Orphanage, The

Cannes Film Fest 2007–One of the highlights of this year's Cannes Festival's Critics Week, the Spanish film “The Orphanage” actually benefits from familiarity with psychological thrillers and ghost stories involving children. It's impossible to watch the picture without thinking of Henry James's mystery novel “Turn of the Screw,” which was made into a decent film, “The Innocents,” starring Deborah Kerr, or more recently “The Others,” in both its Spanish or American (Nicole Kidman)versions.

“The Orphanage” arrived in Cannes with the pedigree of Oscar-nominated director Guillermo Del Toro (“Pan's Labyrinth”) as exec-producer and presenter. The film that marks the feature debut of a talented Spaniard, Juan Antonio Bayona, working from a screenplay by Sergio G. Sanchez. I didn't have press notes when I saw the picture and hence don't know much about the writer or director's backgrounds.

“The Orphanage” (not a particularly appetizing title) might as well have been made by Del Toro, who has established himself as a master of the hybrid of horror-fantasy stories, like “Pan's Labyrinth,” which centers on a girl, or his previous, equally terrific “Devil's Backbone,” about a boy. The two films are very much companion pieces.

Like its predecessors, a good deal of “The Orphanage” chilling effectiveness derives from the female performances, particularly by Helen Rueda, a brilliant actress whose work is little known in the U.S.

In the prologue, set on the Spanish coast, we see Laura playing with other children just before she is about to be adopted. The saga then jumps ahead to 30 years later, when we encounter Laura (Rueda) as a mature, beautiful femme. Accompanied by her husband Carlos (Fernando Cayas) and their young son Simon (Roger Princep), she has returned to the orphanage with the goal of turning it into a hospitable place for disabled children.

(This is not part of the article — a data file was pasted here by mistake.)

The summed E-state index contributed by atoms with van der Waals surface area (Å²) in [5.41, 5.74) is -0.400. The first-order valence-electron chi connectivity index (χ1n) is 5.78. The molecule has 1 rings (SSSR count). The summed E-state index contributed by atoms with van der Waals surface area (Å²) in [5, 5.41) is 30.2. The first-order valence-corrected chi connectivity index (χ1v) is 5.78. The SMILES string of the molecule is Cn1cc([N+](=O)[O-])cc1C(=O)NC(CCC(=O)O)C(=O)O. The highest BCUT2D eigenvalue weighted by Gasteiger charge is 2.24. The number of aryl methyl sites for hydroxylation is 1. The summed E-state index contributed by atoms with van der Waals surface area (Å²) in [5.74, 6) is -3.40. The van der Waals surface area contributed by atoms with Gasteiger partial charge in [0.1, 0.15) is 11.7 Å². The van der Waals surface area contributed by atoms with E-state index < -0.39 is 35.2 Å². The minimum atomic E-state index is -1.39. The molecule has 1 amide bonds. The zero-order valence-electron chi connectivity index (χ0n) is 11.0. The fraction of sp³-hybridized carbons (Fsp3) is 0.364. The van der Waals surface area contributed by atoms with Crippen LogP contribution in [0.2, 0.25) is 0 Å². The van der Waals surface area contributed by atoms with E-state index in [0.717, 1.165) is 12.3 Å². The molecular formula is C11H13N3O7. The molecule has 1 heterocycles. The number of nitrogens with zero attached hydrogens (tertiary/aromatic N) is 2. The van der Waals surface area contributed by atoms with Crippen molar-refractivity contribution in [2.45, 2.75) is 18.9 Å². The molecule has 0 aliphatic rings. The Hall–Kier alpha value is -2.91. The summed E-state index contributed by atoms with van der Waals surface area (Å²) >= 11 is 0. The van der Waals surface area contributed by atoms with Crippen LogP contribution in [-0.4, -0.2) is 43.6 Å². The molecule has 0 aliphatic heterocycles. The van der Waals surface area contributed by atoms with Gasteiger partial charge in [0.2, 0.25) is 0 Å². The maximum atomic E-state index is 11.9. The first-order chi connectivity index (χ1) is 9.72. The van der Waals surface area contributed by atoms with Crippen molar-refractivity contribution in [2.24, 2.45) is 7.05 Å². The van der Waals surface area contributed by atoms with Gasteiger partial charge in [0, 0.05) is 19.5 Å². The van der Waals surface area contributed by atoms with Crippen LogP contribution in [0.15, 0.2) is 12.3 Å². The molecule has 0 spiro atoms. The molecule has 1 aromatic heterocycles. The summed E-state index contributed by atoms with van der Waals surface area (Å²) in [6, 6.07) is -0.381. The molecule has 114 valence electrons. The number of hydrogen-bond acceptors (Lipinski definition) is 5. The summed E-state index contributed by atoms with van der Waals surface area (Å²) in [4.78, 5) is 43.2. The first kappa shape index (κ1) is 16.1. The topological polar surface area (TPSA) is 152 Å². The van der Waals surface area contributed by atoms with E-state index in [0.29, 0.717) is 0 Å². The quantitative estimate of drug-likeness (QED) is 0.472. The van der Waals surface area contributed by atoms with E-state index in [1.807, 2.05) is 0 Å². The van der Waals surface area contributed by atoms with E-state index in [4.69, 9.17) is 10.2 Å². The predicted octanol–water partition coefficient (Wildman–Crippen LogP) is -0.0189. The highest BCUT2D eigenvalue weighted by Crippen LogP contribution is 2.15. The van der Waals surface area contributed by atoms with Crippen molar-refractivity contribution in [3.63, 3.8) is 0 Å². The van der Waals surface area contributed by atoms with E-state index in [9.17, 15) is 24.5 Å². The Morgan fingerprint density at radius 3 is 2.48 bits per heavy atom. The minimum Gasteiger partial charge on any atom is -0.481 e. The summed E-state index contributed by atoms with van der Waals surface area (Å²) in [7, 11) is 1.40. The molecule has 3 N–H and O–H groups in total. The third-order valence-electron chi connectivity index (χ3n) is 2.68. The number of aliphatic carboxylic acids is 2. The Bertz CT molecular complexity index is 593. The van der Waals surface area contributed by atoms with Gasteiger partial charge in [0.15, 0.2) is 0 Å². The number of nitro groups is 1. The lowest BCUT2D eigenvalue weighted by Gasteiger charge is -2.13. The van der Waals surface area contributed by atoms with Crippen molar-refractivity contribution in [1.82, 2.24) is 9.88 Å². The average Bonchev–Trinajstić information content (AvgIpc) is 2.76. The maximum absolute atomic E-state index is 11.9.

Like mother, like son. Inexplicably, Simon begins to draw creepy images of a bizarre figure that hails back to Laura's past (or rather memories). An encounter with a mysterious social worker named Benigna (Montserrat Carulla) reveals to Simon that he is an adopted kid himself. Upset and unsettled by this information, Simon confronts his mother about her silence before running away from her.

Firmly believing that he's alive, Laura then seeks help from a psychologist, Pilar, (Mabel Ribera), and even a psychic, Aurora, played by American Geraldine Chaplin. The presence of Chaplin offers an indirect link to another terrifically creepy Spanish film, “Spirit of the Beehive,” by Victor Erice.

As the institution's opening day draws near, tensions build within the nuclear family. Always the skeptic, Carlos holds that Simon is making everything up in a desperate bid for attention. In contrast, Laura slowly becomes convinced that something long-hidden and terrible is lurking in the big old house, something waiting to emerge and inflict damage on her loved ones.

In the film's central, nocturnal chapters, Laura searches the house, an iconic element in such Gothic sagas, going all the way back to Hitchcock's “Rebecca.” She becomes convinced that there is a link between Simon and her own past at the orphanage.

Is she a living ghost A mentally disturbed mother who can't come to terms with loss and grief An obsessive mother determined to retrieve her son at all costs, even as he might be an imaginary creature.

Unless you're present on the set, it's hard to know what was Del Toro's precise contribution, but suffice is to say that the film boasts several dazzling sequences that he himself could have directed. There's grand visual style at work, one that serves the creepy story and perhaps goes beyond into the realm of surreal hallucinatory cinema, for which Spanish directors seem to have special emotional and artistic affinity.